Spies! Elite, genetically-enhanced guerrilla commandos! An alien occupation and one special agent sent out on a suicide mission to contact a resistance cell on another planet –

It was love at first premise.

The human worlds have been under occupation for nearly thirty years now. Allen Caine has spent his entire life preparing for an infiltration mission: impersonate a government official, get off Earth, travel to a former colony planet, and rally the resistance movement there…assuming there even is one there, anymore. Because in his head, Caine has information that, for the first time in decades, could mean a fighting chance against the alien occupation.

A wrench is thrown in Allen’s plans within the first six pages, and the story is off. Even when Allen makes contact with Earth’s once-elite guerilla commandos, in a world where anyone could be a collaborator and anyone could be a spy, betrayal is just one trap away. Continue reading

[Book Review] The Mark of Athena by Rick Riordan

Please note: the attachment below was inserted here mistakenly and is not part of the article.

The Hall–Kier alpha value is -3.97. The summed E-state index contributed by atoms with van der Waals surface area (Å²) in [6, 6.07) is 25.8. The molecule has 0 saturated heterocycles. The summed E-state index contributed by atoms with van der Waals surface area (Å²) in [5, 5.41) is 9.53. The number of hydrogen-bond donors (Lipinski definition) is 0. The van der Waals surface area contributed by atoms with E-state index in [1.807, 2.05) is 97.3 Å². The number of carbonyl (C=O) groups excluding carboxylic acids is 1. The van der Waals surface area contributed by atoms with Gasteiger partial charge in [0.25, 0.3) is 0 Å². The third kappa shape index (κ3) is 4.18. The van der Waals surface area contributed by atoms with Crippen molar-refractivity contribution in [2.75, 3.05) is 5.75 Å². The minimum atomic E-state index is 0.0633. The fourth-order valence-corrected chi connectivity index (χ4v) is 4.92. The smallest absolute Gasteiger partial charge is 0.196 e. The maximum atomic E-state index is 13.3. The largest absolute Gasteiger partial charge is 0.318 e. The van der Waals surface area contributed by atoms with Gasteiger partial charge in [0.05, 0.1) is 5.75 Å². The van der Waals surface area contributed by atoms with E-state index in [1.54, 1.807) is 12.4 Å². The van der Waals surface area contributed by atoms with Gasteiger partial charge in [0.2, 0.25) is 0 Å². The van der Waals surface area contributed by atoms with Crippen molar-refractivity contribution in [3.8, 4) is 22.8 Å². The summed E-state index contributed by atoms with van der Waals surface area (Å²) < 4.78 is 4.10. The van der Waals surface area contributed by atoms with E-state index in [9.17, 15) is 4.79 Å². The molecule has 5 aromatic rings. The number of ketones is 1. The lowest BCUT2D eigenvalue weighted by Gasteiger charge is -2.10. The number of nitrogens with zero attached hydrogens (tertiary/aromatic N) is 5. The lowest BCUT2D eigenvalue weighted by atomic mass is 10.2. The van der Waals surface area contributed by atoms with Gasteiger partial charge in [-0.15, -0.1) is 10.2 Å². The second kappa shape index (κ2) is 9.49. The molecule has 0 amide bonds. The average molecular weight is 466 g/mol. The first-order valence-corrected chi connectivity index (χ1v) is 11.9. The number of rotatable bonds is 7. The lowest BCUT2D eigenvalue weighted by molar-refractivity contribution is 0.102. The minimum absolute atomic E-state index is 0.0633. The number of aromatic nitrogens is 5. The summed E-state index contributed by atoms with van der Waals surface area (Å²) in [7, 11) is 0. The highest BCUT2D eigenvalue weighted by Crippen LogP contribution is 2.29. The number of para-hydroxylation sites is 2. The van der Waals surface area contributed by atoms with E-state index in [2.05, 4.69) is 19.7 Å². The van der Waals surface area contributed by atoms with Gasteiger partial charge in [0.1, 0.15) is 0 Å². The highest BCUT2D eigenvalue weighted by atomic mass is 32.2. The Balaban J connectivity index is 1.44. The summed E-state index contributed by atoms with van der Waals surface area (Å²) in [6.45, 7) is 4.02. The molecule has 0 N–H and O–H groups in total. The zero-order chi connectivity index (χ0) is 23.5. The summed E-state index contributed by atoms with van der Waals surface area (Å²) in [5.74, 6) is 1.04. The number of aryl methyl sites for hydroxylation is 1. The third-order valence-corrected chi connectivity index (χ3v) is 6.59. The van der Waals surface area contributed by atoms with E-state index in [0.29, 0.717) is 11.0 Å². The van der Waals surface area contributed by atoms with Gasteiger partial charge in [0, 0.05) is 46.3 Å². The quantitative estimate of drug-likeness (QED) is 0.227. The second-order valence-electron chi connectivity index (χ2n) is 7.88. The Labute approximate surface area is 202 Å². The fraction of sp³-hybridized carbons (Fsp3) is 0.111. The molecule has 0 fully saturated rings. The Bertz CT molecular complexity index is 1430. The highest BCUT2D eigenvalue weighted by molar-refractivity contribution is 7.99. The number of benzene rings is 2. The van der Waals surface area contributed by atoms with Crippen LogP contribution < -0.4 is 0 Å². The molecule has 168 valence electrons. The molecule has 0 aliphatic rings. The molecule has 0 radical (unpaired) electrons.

(Book four of the Lost Heroes Series)

This review will contain spoilers from Son of Neptune.

Remember how much I raged at the cliffhanger for The Son of Neptune? Well, that ending now looks like rainbows and cuddly butterflies compared to what Riordan left us with in The Mark of Athena. I’m officially back to being pissed at him for being so good at leaving readers hanging.

Athena picks up right where Neptune left off, with the giant flying Greek battle ship hovering over the Roman demigod camp. The Romans are none too pleased with situation, but they allow the Greeks to come down to the city unarmed. Not that demigods need to be armed to do damage.

Less than two chapters in, and we have Annabeth MMA-launching Percy to the ground in order to threaten his life should he ever leave her side again. It was a lovely reunion between the two star-crossed lovers, and an even better treat to finally be inside Annabeth’s head and seeing the plot through her eyes at least some of the time. Continue reading

[Book Review] The Magicians isn’t just about the magic

The Magicians by Lev Grossman

If I read one more review of Lev Grossman’s The Magicians that proclaims it  “Harry Potter for adults,” I just might break something. Yes, The Magicians is a bildungsroman about a teenager who discovers he’s a magician and subsequently enrolls at an exclusive magician’s college, but just because the two works share certain elements does not mean that the former is simply a matured version of the latter. (Plus, as an adult, I find the implication that Harry Potter isn’t for adults quite insulting. But I digress.) In actuality, comparing Grossman’s novel to J.K. Rowling’s series does a disservice to The Magicians. It is an inventive story that stands quite well on its own. Continue reading